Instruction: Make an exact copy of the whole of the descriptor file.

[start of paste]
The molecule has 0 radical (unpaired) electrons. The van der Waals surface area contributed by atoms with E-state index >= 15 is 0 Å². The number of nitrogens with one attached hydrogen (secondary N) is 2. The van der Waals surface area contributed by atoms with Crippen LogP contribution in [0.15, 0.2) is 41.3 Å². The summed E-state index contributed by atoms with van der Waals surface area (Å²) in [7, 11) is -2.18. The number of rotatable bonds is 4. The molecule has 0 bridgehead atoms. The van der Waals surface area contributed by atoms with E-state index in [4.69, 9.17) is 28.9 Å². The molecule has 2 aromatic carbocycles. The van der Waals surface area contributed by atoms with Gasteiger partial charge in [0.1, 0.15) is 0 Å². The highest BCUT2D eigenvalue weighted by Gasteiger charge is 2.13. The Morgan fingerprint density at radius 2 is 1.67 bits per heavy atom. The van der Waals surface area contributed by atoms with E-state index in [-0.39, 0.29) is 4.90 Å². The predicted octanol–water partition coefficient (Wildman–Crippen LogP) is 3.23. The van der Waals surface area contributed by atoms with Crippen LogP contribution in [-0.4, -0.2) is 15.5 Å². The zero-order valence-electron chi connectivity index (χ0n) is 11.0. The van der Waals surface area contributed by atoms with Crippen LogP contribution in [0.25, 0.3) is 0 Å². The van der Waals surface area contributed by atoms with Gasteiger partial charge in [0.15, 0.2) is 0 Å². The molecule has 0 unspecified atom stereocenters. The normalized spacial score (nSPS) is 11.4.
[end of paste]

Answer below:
The molecule has 0 radical (unpaired) electrons. The van der Waals surface area contributed by atoms with E-state index >= 15 is 0 Å². The number of nitrogens with one attached hydrogen (secondary N) is 2. The van der Waals surface area contributed by atoms with Crippen LogP contribution in [0.15, 0.2) is 41.3 Å². The summed E-state index contributed by atoms with van der Waals surface area (Å²) in [7, 11) is -2.18. The number of rotatable bonds is 4. The molecule has 0 bridgehead atoms. The van der Waals surface area contributed by atoms with E-state index in [4.69, 9.17) is 28.9 Å². The molecule has 2 aromatic carbocycles. The van der Waals surface area contributed by atoms with Gasteiger partial charge in [0.1, 0.15) is 0 Å². The highest BCUT2D eigenvalue weighted by Gasteiger charge is 2.13. The Morgan fingerprint density at radius 2 is 1.67 bits per heavy atom. The van der Waals surface area contributed by atoms with E-state index in [-0.39, 0.29) is 4.90 Å². The predicted octanol–water partition coefficient (Wildman–Crippen LogP) is 3.23. The van der Waals surface area contributed by atoms with Crippen LogP contribution in [-0.4, -0.2) is 15.5 Å². The zero-order valence-electron chi connectivity index (χ0n) is 11.0. The van der Waals surface area contributed by atoms with Crippen LogP contribution in [0.25, 0.3) is 0 Å². The van der Waals surface area contributed by atoms with Gasteiger partial charge in [0.15, 0.2) is 0 Å². The molecule has 0 unspecified atom stereocenters. The normalized spacial score (nSPS) is 11.4.